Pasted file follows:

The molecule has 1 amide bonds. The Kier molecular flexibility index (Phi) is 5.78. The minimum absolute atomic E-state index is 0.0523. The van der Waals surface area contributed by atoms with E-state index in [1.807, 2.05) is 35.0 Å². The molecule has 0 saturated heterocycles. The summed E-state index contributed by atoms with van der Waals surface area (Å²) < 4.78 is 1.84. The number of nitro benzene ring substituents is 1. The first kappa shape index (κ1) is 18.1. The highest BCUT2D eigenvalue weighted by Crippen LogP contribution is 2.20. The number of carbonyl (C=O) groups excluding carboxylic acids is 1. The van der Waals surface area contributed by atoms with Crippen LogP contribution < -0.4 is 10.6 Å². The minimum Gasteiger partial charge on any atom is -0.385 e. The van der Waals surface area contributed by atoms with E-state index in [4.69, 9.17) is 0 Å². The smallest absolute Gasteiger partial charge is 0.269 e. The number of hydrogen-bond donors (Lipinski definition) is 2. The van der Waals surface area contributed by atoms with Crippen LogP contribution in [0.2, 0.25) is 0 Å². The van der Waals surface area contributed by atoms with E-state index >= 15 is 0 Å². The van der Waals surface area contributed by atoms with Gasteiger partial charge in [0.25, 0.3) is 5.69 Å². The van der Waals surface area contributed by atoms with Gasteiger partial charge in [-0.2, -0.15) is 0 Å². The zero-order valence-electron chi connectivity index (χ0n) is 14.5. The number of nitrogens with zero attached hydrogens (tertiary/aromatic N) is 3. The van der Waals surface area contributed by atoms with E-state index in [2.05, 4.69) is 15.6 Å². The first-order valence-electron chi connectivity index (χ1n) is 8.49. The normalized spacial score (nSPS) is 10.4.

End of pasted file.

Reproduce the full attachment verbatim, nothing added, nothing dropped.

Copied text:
The molecule has 1 amide bonds. The Kier molecular flexibility index (Phi) is 5.78. The minimum absolute atomic E-state index is 0.0523. The van der Waals surface area contributed by atoms with E-state index in [1.807, 2.05) is 35.0 Å². The molecule has 0 saturated heterocycles. The summed E-state index contributed by atoms with van der Waals surface area (Å²) < 4.78 is 1.84. The number of nitro benzene ring substituents is 1. The first kappa shape index (κ1) is 18.1. The highest BCUT2D eigenvalue weighted by Crippen LogP contribution is 2.20. The number of carbonyl (C=O) groups excluding carboxylic acids is 1. The van der Waals surface area contributed by atoms with Crippen LogP contribution < -0.4 is 10.6 Å². The minimum Gasteiger partial charge on any atom is -0.385 e. The van der Waals surface area contributed by atoms with E-state index in [4.69, 9.17) is 0 Å². The smallest absolute Gasteiger partial charge is 0.269 e. The number of hydrogen-bond donors (Lipinski definition) is 2. The van der Waals surface area contributed by atoms with Crippen LogP contribution in [0.2, 0.25) is 0 Å². The van der Waals surface area contributed by atoms with E-state index >= 15 is 0 Å². The van der Waals surface area contributed by atoms with Gasteiger partial charge in [0.25, 0.3) is 5.69 Å². The van der Waals surface area contributed by atoms with Gasteiger partial charge in [-0.2, -0.15) is 0 Å². The zero-order valence-electron chi connectivity index (χ0n) is 14.5. The number of nitrogens with zero attached hydrogens (tertiary/aromatic N) is 3. The van der Waals surface area contributed by atoms with E-state index in [2.05, 4.69) is 15.6 Å². The first-order valence-electron chi connectivity index (χ1n) is 8.49. The normalized spacial score (nSPS) is 10.4.